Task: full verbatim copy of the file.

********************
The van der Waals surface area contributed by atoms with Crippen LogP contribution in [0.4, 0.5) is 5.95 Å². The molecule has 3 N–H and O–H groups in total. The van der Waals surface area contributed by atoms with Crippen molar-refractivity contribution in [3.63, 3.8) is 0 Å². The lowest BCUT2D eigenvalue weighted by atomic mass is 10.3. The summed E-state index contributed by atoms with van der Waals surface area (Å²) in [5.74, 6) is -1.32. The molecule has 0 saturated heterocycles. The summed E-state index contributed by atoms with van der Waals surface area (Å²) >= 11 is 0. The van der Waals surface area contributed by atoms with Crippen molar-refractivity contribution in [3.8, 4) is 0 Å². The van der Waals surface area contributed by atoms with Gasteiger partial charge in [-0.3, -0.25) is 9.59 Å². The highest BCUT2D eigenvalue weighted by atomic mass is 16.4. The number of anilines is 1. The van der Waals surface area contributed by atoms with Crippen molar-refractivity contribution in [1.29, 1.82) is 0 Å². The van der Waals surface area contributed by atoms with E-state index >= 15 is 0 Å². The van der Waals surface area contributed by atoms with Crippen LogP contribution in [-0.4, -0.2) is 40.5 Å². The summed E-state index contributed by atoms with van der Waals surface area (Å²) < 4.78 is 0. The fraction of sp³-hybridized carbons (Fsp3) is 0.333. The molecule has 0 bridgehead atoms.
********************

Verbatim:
The van der Waals surface area contributed by atoms with Crippen LogP contribution in [0.4, 0.5) is 5.95 Å². The molecule has 3 N–H and O–H groups in total. The van der Waals surface area contributed by atoms with Crippen molar-refractivity contribution in [3.63, 3.8) is 0 Å². The lowest BCUT2D eigenvalue weighted by atomic mass is 10.3. The summed E-state index contributed by atoms with van der Waals surface area (Å²) in [5.74, 6) is -1.32. The molecule has 0 saturated heterocycles. The summed E-state index contributed by atoms with van der Waals surface area (Å²) >= 11 is 0. The van der Waals surface area contributed by atoms with Crippen molar-refractivity contribution in [3.8, 4) is 0 Å². The van der Waals surface area contributed by atoms with Gasteiger partial charge in [-0.3, -0.25) is 9.59 Å². The highest BCUT2D eigenvalue weighted by atomic mass is 16.4. The number of anilines is 1. The van der Waals surface area contributed by atoms with Crippen molar-refractivity contribution in [1.29, 1.82) is 0 Å². The van der Waals surface area contributed by atoms with E-state index >= 15 is 0 Å². The van der Waals surface area contributed by atoms with Crippen LogP contribution in [-0.4, -0.2) is 40.5 Å². The summed E-state index contributed by atoms with van der Waals surface area (Å²) < 4.78 is 0. The fraction of sp³-hybridized carbons (Fsp3) is 0.333. The molecule has 0 bridgehead atoms.